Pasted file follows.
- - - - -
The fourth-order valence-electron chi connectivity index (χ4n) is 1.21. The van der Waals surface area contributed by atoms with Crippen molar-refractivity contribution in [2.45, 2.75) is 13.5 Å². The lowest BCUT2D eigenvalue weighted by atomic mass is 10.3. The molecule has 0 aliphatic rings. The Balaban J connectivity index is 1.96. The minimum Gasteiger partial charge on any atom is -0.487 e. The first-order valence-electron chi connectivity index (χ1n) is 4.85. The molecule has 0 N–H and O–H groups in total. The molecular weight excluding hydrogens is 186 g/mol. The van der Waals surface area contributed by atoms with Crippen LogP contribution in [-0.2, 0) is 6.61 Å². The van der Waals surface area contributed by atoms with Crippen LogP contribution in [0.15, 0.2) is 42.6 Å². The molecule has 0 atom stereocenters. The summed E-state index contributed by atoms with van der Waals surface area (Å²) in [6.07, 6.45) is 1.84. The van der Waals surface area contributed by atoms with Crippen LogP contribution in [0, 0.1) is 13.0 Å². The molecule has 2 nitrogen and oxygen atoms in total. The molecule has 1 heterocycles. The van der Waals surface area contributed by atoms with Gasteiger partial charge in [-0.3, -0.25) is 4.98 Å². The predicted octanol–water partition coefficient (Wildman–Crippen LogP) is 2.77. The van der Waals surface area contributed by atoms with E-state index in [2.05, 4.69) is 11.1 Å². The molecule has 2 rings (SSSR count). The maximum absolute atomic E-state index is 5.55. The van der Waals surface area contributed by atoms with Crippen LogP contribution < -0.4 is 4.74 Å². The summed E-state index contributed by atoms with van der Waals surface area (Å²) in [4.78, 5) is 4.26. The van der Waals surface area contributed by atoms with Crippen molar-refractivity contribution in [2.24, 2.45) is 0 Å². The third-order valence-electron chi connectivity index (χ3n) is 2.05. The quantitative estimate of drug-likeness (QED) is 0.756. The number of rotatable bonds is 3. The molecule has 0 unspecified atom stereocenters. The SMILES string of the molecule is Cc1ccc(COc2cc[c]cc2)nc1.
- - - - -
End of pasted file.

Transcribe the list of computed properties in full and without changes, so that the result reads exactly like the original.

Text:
The fourth-order valence-electron chi connectivity index (χ4n) is 1.21. The van der Waals surface area contributed by atoms with Crippen molar-refractivity contribution in [2.45, 2.75) is 13.5 Å². The lowest BCUT2D eigenvalue weighted by atomic mass is 10.3. The molecule has 0 aliphatic rings. The Balaban J connectivity index is 1.96. The minimum Gasteiger partial charge on any atom is -0.487 e. The first-order valence-electron chi connectivity index (χ1n) is 4.85. The molecule has 0 N–H and O–H groups in total. The molecular weight excluding hydrogens is 186 g/mol. The van der Waals surface area contributed by atoms with Crippen LogP contribution in [-0.2, 0) is 6.61 Å². The van der Waals surface area contributed by atoms with Crippen LogP contribution in [0.15, 0.2) is 42.6 Å². The molecule has 0 atom stereocenters. The summed E-state index contributed by atoms with van der Waals surface area (Å²) in [6.07, 6.45) is 1.84. The van der Waals surface area contributed by atoms with Crippen LogP contribution in [0, 0.1) is 13.0 Å². The molecule has 2 nitrogen and oxygen atoms in total. The molecule has 1 heterocycles. The van der Waals surface area contributed by atoms with Gasteiger partial charge in [-0.3, -0.25) is 4.98 Å². The predicted octanol–water partition coefficient (Wildman–Crippen LogP) is 2.77. The van der Waals surface area contributed by atoms with E-state index in [2.05, 4.69) is 11.1 Å². The molecule has 2 rings (SSSR count). The maximum absolute atomic E-state index is 5.55. The van der Waals surface area contributed by atoms with Crippen LogP contribution < -0.4 is 4.74 Å². The summed E-state index contributed by atoms with van der Waals surface area (Å²) in [4.78, 5) is 4.26. The van der Waals surface area contributed by atoms with Crippen molar-refractivity contribution in [2.24, 2.45) is 0 Å². The third-order valence-electron chi connectivity index (χ3n) is 2.05. The quantitative estimate of drug-likeness (QED) is 0.756. The number of rotatable bonds is 3. The molecule has 0 unspecified atom stereocenters. The SMILES string of the molecule is Cc1ccc(COc2cc[c]cc2)nc1.